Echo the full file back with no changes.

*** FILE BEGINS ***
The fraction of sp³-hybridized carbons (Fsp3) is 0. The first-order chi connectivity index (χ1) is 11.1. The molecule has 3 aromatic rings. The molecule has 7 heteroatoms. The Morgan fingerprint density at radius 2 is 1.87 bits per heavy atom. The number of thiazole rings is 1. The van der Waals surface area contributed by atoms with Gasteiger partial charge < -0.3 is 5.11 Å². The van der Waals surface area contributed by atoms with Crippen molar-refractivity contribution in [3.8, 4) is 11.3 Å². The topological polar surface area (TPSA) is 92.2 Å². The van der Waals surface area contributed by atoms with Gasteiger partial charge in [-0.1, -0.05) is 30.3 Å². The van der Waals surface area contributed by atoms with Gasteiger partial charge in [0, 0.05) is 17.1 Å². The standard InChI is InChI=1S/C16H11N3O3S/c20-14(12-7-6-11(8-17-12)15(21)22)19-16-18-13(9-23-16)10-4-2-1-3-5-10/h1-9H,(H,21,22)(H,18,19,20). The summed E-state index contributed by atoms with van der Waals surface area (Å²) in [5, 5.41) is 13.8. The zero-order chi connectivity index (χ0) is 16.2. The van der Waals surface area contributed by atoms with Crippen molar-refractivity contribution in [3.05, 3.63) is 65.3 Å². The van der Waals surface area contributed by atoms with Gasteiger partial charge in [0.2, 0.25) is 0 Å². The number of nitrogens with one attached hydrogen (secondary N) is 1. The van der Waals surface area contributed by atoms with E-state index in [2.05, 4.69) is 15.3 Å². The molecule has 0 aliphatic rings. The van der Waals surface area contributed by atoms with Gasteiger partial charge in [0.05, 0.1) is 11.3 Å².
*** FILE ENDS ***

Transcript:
The fraction of sp³-hybridized carbons (Fsp3) is 0. The first-order chi connectivity index (χ1) is 11.1. The molecule has 3 aromatic rings. The molecule has 7 heteroatoms. The Morgan fingerprint density at radius 2 is 1.87 bits per heavy atom. The number of thiazole rings is 1. The van der Waals surface area contributed by atoms with Gasteiger partial charge < -0.3 is 5.11 Å². The van der Waals surface area contributed by atoms with Crippen molar-refractivity contribution in [3.8, 4) is 11.3 Å². The topological polar surface area (TPSA) is 92.2 Å². The van der Waals surface area contributed by atoms with Gasteiger partial charge in [-0.1, -0.05) is 30.3 Å². The van der Waals surface area contributed by atoms with Gasteiger partial charge in [0, 0.05) is 17.1 Å². The standard InChI is InChI=1S/C16H11N3O3S/c20-14(12-7-6-11(8-17-12)15(21)22)19-16-18-13(9-23-16)10-4-2-1-3-5-10/h1-9H,(H,21,22)(H,18,19,20). The summed E-state index contributed by atoms with van der Waals surface area (Å²) in [5, 5.41) is 13.8. The zero-order chi connectivity index (χ0) is 16.2. The van der Waals surface area contributed by atoms with Crippen molar-refractivity contribution in [3.05, 3.63) is 65.3 Å². The van der Waals surface area contributed by atoms with Gasteiger partial charge in [0.2, 0.25) is 0 Å². The number of nitrogens with one attached hydrogen (secondary N) is 1. The van der Waals surface area contributed by atoms with E-state index in [2.05, 4.69) is 15.3 Å². The molecule has 0 aliphatic rings. The van der Waals surface area contributed by atoms with Gasteiger partial charge in [0.05, 0.1) is 11.3 Å².